I recently ordered a test print of 4e. Does that mean the new version is almost done? No. I’d say the writing is about half done. I order development books to help me see the work as a “big picture” framework.
Art is not even started. I’m unsure what my direction is going to be for it. I would love to be able to pay someone to do some of the art. It’s really unlikely that I’d be able to hire out all the art. This speaks to an issue that I’m facing for the project as a whole.
The Artifact has been available on the internet for 22 years. Not many people know about it and fewer care. Thousands of game designers are putting out designs. My track record of drawing attention is poor. I have no illusions that this edition will blow up and have a place at the table.
So why do it?
A lot of the delays in working on 4e have been me giving up. Some of it has been trials and tribulations I’ve encountered, but I’ve worked through things like them before. The majority of it has been the idea “why bother?”
In the end, each edition has been a revamp that I wanted. This is one of the ways I express myself. That’s why I picked it up again and finished a bunch of things that made ordering the development copy a possibility. This is for me, I’d love to share it with people, but I’ll soldier on regardless.
I finally remembered to add a few tables that flesh out the general condition of surrounding Hexes. The neat part is that some of the options give some real flavor to traveling through a region. Things like “Ancient mummified bodies are found, particularly in residential hexes where there are millions.” Which is something that has been talked about in the history of the planet but very rarely brought into play.
When GMing I usually describe the Hexes as if they’re pristine but dark, while I’ll talk about crumbling structures. The new tables will fill in those default options and give a lot more flavor to the terrain of the underground.
Random Generation Tables
The Fringe was the first sourcebook I published for The Artifact but it’s never had a cover. Today that’s changed!
A bot pilot flees from a horde of Chezbah Intercepters.
I’ve got the spreadsheets for making equipment for the Player’s Handbook functional, so I’m churning out stats for example equipment. I’m aiming for stats that are at least close to the original system but the way this system works, it’s highly variable. That’s cool if you’re a player making one piece of equipment, but when you need a dozen different pieces that match real life examples or in game equipment, it gets a little harder.
I’m slowly working out the bugs, like batteries add a CP for every kilogram, which increased their already high mass to impossibly high. I also have a problem where the laser calculations can be used to make a 10 point laser that weighs only a few grams and has a beam intensity of only 300 watts. The heavy batteries are easy to fix, I’m not sure how to fix the light lasers as the interaction that causes it is pretty strongly built into the power curve. I’m thinking of putting in a minimum power usage, but that seems odd. There are a few other things that I could alter, like the base range classes.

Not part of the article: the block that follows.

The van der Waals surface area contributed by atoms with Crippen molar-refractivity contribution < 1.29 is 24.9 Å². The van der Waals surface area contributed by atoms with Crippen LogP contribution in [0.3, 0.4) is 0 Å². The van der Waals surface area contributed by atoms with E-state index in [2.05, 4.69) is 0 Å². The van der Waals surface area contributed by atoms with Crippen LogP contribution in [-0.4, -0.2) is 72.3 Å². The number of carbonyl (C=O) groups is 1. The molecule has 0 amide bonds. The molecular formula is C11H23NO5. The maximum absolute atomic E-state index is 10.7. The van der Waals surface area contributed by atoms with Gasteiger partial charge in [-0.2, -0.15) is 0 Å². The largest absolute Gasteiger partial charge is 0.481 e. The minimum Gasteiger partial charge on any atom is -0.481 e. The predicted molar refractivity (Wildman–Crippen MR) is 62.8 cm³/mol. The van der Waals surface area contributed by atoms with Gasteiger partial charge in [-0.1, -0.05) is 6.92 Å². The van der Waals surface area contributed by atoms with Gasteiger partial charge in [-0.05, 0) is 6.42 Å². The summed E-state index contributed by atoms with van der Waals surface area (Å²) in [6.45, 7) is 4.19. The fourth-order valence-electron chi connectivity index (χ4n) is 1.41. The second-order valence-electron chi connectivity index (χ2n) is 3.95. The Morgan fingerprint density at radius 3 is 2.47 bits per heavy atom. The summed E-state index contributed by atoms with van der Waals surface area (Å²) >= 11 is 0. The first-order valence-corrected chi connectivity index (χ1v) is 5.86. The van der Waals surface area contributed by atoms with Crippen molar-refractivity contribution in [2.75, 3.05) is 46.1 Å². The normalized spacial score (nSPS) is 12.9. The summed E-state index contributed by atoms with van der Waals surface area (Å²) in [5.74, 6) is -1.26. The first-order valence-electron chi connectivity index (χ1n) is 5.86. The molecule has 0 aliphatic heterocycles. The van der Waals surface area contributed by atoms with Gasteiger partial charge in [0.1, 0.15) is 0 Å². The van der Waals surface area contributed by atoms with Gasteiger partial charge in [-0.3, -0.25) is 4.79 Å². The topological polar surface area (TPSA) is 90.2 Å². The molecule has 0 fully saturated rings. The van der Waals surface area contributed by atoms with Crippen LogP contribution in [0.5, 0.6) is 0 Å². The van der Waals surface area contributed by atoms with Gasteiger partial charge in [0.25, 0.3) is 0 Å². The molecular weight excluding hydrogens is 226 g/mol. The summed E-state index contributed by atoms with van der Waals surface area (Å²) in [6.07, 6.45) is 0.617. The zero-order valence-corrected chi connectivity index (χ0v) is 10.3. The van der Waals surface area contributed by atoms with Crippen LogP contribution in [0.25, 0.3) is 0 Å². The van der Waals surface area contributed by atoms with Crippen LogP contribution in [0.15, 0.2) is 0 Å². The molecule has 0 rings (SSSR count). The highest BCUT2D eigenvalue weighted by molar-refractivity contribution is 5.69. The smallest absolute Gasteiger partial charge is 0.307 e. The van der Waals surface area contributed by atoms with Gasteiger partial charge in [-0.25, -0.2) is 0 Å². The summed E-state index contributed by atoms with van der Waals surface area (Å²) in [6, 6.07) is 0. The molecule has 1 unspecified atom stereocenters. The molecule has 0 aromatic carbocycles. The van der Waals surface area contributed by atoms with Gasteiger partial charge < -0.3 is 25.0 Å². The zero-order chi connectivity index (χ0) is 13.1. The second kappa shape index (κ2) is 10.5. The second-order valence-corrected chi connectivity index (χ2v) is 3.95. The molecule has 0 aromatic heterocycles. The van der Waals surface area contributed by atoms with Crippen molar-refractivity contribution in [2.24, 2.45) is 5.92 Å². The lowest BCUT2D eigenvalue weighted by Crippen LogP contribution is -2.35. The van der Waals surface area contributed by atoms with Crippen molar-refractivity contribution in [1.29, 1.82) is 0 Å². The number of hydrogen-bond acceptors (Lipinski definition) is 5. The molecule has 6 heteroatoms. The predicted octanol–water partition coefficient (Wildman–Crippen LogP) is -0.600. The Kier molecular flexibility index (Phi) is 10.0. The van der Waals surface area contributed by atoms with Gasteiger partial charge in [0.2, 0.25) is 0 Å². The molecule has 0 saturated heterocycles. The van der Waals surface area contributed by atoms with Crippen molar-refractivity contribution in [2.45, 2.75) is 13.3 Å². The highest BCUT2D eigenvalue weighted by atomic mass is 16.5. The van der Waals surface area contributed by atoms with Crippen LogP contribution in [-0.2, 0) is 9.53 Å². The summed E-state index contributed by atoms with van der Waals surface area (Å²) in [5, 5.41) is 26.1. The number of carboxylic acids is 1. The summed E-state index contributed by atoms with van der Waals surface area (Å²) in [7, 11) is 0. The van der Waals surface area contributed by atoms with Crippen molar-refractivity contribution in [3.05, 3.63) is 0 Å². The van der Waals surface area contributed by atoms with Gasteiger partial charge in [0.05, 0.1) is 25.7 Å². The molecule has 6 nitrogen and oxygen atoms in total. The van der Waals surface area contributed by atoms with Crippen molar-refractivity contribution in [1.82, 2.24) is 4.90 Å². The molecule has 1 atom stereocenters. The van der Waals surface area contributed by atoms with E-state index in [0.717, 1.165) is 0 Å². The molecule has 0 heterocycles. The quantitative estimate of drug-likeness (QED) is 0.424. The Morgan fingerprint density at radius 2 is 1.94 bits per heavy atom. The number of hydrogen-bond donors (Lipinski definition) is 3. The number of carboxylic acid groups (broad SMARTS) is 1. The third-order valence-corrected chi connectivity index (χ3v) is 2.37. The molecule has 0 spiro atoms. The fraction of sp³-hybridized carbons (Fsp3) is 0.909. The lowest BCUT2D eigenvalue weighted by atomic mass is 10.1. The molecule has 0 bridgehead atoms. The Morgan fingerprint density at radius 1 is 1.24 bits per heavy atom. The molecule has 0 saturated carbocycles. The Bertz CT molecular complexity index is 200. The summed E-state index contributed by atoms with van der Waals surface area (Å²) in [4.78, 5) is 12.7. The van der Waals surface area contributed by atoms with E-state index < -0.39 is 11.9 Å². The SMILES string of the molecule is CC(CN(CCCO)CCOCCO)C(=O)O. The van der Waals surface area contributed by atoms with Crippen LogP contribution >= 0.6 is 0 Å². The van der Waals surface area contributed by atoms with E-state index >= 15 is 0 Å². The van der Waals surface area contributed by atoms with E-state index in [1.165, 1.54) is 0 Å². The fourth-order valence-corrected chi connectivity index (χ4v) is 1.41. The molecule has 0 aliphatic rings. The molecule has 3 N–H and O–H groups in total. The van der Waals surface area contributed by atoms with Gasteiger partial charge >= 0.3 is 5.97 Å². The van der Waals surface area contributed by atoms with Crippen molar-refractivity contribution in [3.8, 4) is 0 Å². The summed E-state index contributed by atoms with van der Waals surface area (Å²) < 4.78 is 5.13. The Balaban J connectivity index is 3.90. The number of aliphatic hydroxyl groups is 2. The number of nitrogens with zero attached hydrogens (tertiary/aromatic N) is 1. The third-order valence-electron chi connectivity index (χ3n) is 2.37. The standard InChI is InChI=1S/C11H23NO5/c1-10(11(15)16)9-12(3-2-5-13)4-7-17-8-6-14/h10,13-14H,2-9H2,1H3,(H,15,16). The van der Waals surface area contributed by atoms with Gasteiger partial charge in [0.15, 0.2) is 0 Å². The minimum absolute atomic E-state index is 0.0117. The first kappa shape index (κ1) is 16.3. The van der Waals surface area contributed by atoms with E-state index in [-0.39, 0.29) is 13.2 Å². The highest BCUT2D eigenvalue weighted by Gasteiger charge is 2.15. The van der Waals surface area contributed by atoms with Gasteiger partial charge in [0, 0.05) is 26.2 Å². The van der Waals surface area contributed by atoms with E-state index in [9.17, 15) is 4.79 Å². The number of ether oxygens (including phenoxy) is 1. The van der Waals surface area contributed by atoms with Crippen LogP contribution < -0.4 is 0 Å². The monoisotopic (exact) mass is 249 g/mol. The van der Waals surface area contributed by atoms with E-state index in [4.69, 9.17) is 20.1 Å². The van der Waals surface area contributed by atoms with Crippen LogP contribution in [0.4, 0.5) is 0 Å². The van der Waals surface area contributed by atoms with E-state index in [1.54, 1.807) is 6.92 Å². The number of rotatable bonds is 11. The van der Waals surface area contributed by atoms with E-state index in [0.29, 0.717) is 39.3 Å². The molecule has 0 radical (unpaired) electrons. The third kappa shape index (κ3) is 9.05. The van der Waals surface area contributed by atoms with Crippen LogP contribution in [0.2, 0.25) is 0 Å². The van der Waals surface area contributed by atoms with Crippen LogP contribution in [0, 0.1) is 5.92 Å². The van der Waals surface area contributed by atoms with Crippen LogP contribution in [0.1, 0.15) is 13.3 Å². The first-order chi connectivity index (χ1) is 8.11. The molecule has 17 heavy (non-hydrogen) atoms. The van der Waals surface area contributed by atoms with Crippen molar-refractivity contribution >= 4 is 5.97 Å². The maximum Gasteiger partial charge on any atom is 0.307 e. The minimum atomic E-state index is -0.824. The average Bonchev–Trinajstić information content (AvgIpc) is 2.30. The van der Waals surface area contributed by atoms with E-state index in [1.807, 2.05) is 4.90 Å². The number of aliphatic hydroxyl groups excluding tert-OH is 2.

I should probably check the other equipment and see if a similar problem exists.
But other than that, progress at last!
Remember when “I’m a gamer.” meant you played table top RPGs? I do and I want my title back. Now “Gamer” means you play a lot of video games. I like video games but they’re no substitute for a good RPG.
Gamer used to be Role-Player code, a nondescript term so the jocks* didn’t know what you were talking about and would beat you up for being a nerd. Now jocks are proclaiming that they’re “Gamers”.# Why do they get to use my title? Jocks have always played games, they were just called sports and they weren’t gamers then, why now? Probably because “Gamer” is so vague it was easily adapted to video games which used to be geeky but are now about as geeky as watching TV.
So I’m not going to get it back. They’ve taken it and maybe it’s a good thing, after all, you can say “I’m a gamer” and it’s no big deal. Geek culture is now mainstream and that’s a good thing for us. I suppose my issue is that RPGs have only benefited slightly from the culture shift. Why is that? Shouldn’t a rising sea lift all boats? Maybe it’s because table top roleplaying hasn’t had a graphics upgrade the way video games have.@ They don’t have orchestras playing their theme music. They’re not as easy as grabbing a controller and mashing buttons.
So will RPGs always be for nerds by nerds? We started a lot of this geek culture, it’s based on things we liked 40 years ago and everyone else has caught up. When will they pick up on RPGs and real gaming will go mainstream?
Never mind, I’m going home and taking my “gamer” with me.
* or preps.
# I concede that there have always been a small subset of jocks that did/do role-play.
@ Maybe miniatures are like a graphics upgrade.
Quite a while ago a bunch of Artifact players were remarking on a piece of equipment in the game called a Vac-Suit. Most characters get one to start the game, but nobody used them as intended (they’re limited use space/hazard suits). In fact a few of them had no idea what they even were supposed to do. People were using them for all kinds of things except for wearing them so we started a list of 101 uses for a Vac-Suit and ended up with 106. It’s a bit hair brained but it was fun to come up with the list. Enjoy!